As someone trained in both sociology and in criminal justice, my hope is that such a collaboration helps students, faculty, policymakers, and the general public, to grasp the complexity involved in understanding and addressing delinquency. To accomplish this goal, throughout the textbook I attempt to provide examples of how to apply theory to reality, mini-research projects designed to help students understand delinquency in their local communities, as well as putting readers in real-life scenarios where they must consider the many factors involved in making a difficult decision and then decide how to proceed. Additionally, to address the frustration many students (and faculty) sometimes experience with the multitude of programs to reduce or prevent delinquency, where it is easy to think that “nothing works,” I include examples of programs that are in fact effective. Of course, while I have done my best to provide the most up to date and accurate information about a variety of topics related to delinquency, any mistakes, omissions, or oversights, are mine to bear.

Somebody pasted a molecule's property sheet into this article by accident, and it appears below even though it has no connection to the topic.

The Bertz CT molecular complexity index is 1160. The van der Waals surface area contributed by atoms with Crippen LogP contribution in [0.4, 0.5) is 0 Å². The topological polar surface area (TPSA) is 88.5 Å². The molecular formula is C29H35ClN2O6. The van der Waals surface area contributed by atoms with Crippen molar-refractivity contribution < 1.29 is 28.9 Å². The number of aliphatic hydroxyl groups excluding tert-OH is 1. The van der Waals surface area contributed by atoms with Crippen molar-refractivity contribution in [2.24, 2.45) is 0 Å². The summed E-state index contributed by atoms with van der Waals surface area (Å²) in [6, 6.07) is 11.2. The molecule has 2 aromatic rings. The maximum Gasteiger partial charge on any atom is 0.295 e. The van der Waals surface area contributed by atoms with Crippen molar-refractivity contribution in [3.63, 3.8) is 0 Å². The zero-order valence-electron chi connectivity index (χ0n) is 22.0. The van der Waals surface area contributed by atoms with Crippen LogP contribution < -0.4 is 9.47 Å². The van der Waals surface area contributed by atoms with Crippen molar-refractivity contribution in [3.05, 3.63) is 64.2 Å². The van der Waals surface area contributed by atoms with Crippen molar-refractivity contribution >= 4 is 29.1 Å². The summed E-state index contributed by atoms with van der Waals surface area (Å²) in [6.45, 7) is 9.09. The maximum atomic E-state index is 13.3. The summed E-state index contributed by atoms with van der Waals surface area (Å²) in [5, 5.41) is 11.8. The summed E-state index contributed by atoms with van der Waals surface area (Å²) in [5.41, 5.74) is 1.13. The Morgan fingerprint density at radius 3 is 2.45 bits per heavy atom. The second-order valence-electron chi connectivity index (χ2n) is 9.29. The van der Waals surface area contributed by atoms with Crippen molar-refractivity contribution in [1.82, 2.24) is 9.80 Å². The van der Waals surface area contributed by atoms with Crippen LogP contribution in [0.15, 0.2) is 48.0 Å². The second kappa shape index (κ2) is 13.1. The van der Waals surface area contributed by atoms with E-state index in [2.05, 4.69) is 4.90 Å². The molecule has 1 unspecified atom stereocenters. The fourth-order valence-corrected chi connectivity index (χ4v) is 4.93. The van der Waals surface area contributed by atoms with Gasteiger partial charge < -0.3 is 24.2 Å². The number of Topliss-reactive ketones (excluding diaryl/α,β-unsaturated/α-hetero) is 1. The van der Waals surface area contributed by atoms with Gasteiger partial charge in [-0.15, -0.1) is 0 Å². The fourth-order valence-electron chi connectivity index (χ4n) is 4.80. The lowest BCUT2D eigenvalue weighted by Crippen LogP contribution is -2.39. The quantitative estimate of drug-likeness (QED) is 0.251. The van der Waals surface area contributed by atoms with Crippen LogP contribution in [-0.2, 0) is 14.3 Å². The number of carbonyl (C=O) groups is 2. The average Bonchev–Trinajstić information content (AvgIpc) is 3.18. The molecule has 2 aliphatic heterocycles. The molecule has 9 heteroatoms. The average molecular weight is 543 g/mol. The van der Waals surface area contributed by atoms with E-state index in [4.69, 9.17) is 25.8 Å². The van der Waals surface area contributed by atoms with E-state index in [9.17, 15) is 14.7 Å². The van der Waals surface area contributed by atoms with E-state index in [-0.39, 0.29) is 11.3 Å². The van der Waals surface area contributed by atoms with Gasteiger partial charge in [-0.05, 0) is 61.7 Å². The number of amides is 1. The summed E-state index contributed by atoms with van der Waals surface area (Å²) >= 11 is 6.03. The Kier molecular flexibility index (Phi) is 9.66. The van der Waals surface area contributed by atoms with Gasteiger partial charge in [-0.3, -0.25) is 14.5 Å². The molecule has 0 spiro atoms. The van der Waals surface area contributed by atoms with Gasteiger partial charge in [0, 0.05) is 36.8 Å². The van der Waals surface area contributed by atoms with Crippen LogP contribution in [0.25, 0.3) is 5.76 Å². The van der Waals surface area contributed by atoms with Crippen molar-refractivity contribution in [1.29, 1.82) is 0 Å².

Features Used in this Text:

Chapter Scenarios: these are real life situations in which readers are presented with a case that unfolds throughout the chapter. In the context of learning the concepts and theories, students learn how these apply to the scenario.

Video Interviews: interviews with convicted juvenile offenders are integrated into the text via URL links as well as excerpts into sections of the chapter. This is a defining feature of the book since it provides customized illustrations of the concepts and theories identified in each chapter.

Make the Call: this exercise puts the reader in a role (e.g. juvenile court judge, police officer, social worker) and presented with a situation in which they have to render a decision. The factors that are relevant and important are considered with questions they must address before their decision is made.

Apply Theory to Reality: this exercise provides students with the opportunity to begin learning how to apply delinquency theories to particular situations. The student must summarize the theory, apply it to the given set of circumstances and offer insight into how the theory extends the understanding of the particular crime.

What Works?: These are examples of programs to address or prevent delinquency that have been empirically evaluated for effectiveness.

Your Community: this feature has students exploring programs and issues in their local community. The task involves them conducting mini-research projects, where they interview and observe program directors, staff, and customers in an effort to learn more about the problem locally. Examples include runaway shelters, domestic violence diversion programs, gang prevention programs, or even police departments.

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Features